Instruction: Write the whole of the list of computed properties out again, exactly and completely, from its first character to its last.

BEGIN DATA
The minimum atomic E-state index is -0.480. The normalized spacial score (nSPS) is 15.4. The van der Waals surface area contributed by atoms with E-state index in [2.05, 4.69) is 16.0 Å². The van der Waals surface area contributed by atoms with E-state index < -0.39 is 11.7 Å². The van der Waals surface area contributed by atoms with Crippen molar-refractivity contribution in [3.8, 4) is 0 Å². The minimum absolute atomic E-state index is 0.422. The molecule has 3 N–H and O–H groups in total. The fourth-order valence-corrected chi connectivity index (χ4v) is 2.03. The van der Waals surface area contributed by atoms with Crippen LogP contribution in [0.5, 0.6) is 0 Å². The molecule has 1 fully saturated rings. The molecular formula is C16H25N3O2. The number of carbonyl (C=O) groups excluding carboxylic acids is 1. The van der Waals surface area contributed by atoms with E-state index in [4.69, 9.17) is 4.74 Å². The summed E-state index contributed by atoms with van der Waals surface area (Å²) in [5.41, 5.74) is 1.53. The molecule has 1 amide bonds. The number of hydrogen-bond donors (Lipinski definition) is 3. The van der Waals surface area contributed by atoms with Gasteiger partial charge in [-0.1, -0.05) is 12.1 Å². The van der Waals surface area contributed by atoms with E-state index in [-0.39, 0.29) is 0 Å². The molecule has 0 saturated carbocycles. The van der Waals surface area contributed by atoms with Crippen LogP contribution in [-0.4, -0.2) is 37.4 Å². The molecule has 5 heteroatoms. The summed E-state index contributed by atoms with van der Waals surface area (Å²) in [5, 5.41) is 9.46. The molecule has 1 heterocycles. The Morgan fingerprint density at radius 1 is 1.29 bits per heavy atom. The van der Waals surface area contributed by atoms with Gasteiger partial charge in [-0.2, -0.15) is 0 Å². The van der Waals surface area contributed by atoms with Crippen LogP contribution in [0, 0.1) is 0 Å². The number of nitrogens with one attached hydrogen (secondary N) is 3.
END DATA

The minimum atomic E-state index is -0.480. The normalized spacial score (nSPS) is 15.4. The van der Waals surface area contributed by atoms with E-state index in [2.05, 4.69) is 16.0 Å². The van der Waals surface area contributed by atoms with E-state index < -0.39 is 11.7 Å². The van der Waals surface area contributed by atoms with Crippen molar-refractivity contribution in [3.8, 4) is 0 Å². The minimum absolute atomic E-state index is 0.422. The molecule has 3 N–H and O–H groups in total. The fourth-order valence-corrected chi connectivity index (χ4v) is 2.03. The van der Waals surface area contributed by atoms with Crippen LogP contribution in [0.5, 0.6) is 0 Å². The molecule has 1 fully saturated rings. The molecular formula is C16H25N3O2. The number of carbonyl (C=O) groups excluding carboxylic acids is 1. The van der Waals surface area contributed by atoms with E-state index in [4.69, 9.17) is 4.74 Å². The summed E-state index contributed by atoms with van der Waals surface area (Å²) in [5.41, 5.74) is 1.53. The molecule has 1 amide bonds. The number of hydrogen-bond donors (Lipinski definition) is 3. The van der Waals surface area contributed by atoms with Gasteiger partial charge in [-0.1, -0.05) is 12.1 Å². The van der Waals surface area contributed by atoms with E-state index in [-0.39, 0.29) is 0 Å². The molecule has 0 saturated carbocycles. The van der Waals surface area contributed by atoms with Crippen LogP contribution in [-0.4, -0.2) is 37.4 Å². The molecule has 5 heteroatoms. The summed E-state index contributed by atoms with van der Waals surface area (Å²) in [5, 5.41) is 9.46. The molecule has 1 heterocycles. The Morgan fingerprint density at radius 1 is 1.29 bits per heavy atom. The van der Waals surface area contributed by atoms with Gasteiger partial charge in [-0.2, -0.15) is 0 Å². The van der Waals surface area contributed by atoms with Crippen LogP contribution in [0, 0.1) is 0 Å². The number of nitrogens with one attached hydrogen (secondary N) is 3.